WASHINGTON: Critics have long pointed at the F-35’s weapons load of four missiles in stealth mode and said it’s just not enough.
That argument seemed to gain weight when the F-15X was recently praised by senior defense officials for its ability to carry many bombs and missiles and work with the F-35’s targeting sensors to rain death and destruction on the enemy.
Now I’ve confirmed with Lockheed that they’ve proven out a way for the F-35 to carry two more missiles in its internal bay.
“With internal research and development over the last several years, Lockheed Martin has matured design concepts to integrate 6 air-to-air missiles within the internal weapons bays of the F-35A and F-35C variants,” spokesman Michael Friedman says in an email. “This effort allows further enhancement of the F-35’s lethality and survivability by increasing internal weapons capacity by two additional missiles while remaining in Very Low Observable stealth configuration.”
How do they fit more missiles in? A rack adaptor allows them to add a second missile onto each of the outer stations of the internal weapons bays. So rather than carrying two missiles on the two stations in each bay, they can carry three each.
The news from Lockheed about the two more missiles was greeted by veteran aerospace analyst Richard Aboulafia as proof that Lockheed is feeling the heat from Boeing’s F-15.
“The one place they are going to get hit on is payload,” the Teal Group analyst noted. Lockheed usually replies to comments about the plane’s relatively light payload with the response that they’ve got a stealthy aircraft which can get inside the enemy’s kill chain and use fewer weapons because they aren’t detected.
But Aboulafia notes: “Every bit helps. If you’re talking abut the kind of numbers you’re talking about in Asia those two missiles could make the difference.”
A pilot familiar with the F-35 offered a nuanced view of the boosted firepower. “Increasing the number and range of weapons on our 5th gen platforms is incredibly important to maximizing their advantage. With 5th Gen platforms able to gain access virtually anywhere and anytime, you don’t want them to be limited in effect due to a lack of firepower,” the pilot says. “While the F-22 and F-35 can cue or ‘quarterback’ for other platforms in less contested environments, having sufficient organic capability is an absolute must in the most contested threat environments where stealth is critical and internal weapons are all we have.”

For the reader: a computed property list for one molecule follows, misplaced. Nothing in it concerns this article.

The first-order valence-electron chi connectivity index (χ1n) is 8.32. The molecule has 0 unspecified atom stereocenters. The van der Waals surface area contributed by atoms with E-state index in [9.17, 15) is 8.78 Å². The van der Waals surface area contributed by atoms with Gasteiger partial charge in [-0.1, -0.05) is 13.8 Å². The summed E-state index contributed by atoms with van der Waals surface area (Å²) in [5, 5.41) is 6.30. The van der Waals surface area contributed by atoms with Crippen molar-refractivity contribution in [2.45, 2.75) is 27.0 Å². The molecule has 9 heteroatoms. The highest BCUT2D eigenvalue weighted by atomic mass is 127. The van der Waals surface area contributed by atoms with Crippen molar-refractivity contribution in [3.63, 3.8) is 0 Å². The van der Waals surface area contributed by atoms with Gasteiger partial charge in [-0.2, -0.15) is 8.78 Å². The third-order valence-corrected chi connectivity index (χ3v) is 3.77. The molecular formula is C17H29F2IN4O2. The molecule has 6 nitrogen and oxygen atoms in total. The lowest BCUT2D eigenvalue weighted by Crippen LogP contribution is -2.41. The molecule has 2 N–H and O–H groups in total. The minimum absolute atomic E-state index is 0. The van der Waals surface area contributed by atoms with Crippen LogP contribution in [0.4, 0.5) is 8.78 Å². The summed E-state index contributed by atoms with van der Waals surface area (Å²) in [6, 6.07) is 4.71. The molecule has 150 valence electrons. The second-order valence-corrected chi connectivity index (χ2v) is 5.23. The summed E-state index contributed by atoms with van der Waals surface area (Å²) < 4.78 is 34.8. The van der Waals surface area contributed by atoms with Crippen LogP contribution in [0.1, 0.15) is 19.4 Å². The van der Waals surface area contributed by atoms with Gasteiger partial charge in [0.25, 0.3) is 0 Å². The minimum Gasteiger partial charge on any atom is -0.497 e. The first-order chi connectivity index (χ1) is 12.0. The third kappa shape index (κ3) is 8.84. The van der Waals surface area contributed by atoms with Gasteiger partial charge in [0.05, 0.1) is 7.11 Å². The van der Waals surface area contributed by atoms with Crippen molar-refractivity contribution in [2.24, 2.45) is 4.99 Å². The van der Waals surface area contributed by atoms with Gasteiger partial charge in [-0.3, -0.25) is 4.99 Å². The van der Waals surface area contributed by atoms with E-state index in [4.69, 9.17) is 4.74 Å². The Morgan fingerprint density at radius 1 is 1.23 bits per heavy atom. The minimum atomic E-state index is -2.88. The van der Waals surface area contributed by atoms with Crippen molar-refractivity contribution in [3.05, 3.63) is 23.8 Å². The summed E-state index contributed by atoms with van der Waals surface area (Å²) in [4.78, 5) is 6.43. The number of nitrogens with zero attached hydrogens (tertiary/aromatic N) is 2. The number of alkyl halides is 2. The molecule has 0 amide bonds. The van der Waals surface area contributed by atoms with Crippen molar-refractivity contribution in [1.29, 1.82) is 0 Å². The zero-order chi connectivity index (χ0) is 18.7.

Will adding two more missiles make the difference and help Lockheed blunt the increasing mass of Boeing’s efforts to sell F-15Xs to the Air Force? Lockheed CEO Marillyn Hewson and the Air Force say the F-15s aren’t being bought at the expense of F-35s, but almost no one believes them in the long run. Does Aboulafia believe it?
“No. The best they (Lockheed) can do is use it as a talking point and try to get back some of the aircraft that have fallen out of the budget,” he told me.
What’s next? The services and the Joint Program Office have to decide whether to fund and install it.The process is known as “the Continuous Capability, Development and Delivery (C2D2) framework for Follow on Modernization (FOM)”
If you need proof of how worried the company is, note that Friedman included this in his reply to my questions: “Lockheed Martin is on track to deliver an $80 million F-35A by 2020, which is equal to or less than the cost of legacy aircraft (he means the F-15X). As we develop and deliver upgraded capabilities through the Follow On Modernization phase of the program, our goal is to maintain or reduce costs both in in production and sustainment.”
A senior defense official said the CAPE estimate (the Pentagon’s most authoritative) for the F-15X is $90 million a copy. An F-35A, the comparable plane of the three-aircraft fleet, costs $89.2 million in Lot 11 and the program and Lockheed Martin have both pledged it will go lower, to $80 million.
At the Air Force Association’s February conference, I asked Gen. Mike Holmes, head of Air Combat Command, if his best professional advice would be to buy a mix of fifth- and fourth-generation aircraft.
“As the commander of ACC, I would like to see us buy more new aircraft — period. We need to address the average age of our fleet,” he said. Holmes also said he did not think the F-15X would constitute a new fleet of planes, which could have been an argument against it in budget terms. It’s “more expensive to operate an F-35 than a fourth generation aircraft over time,” Holmes noted. That’s an argument Lockheed will find hard to counter until it and the JPO and the services succeed in improving the flow of parts and bringing down the price of maintenance, which the recent GAO report on F-35 readiness does not offer much hope for.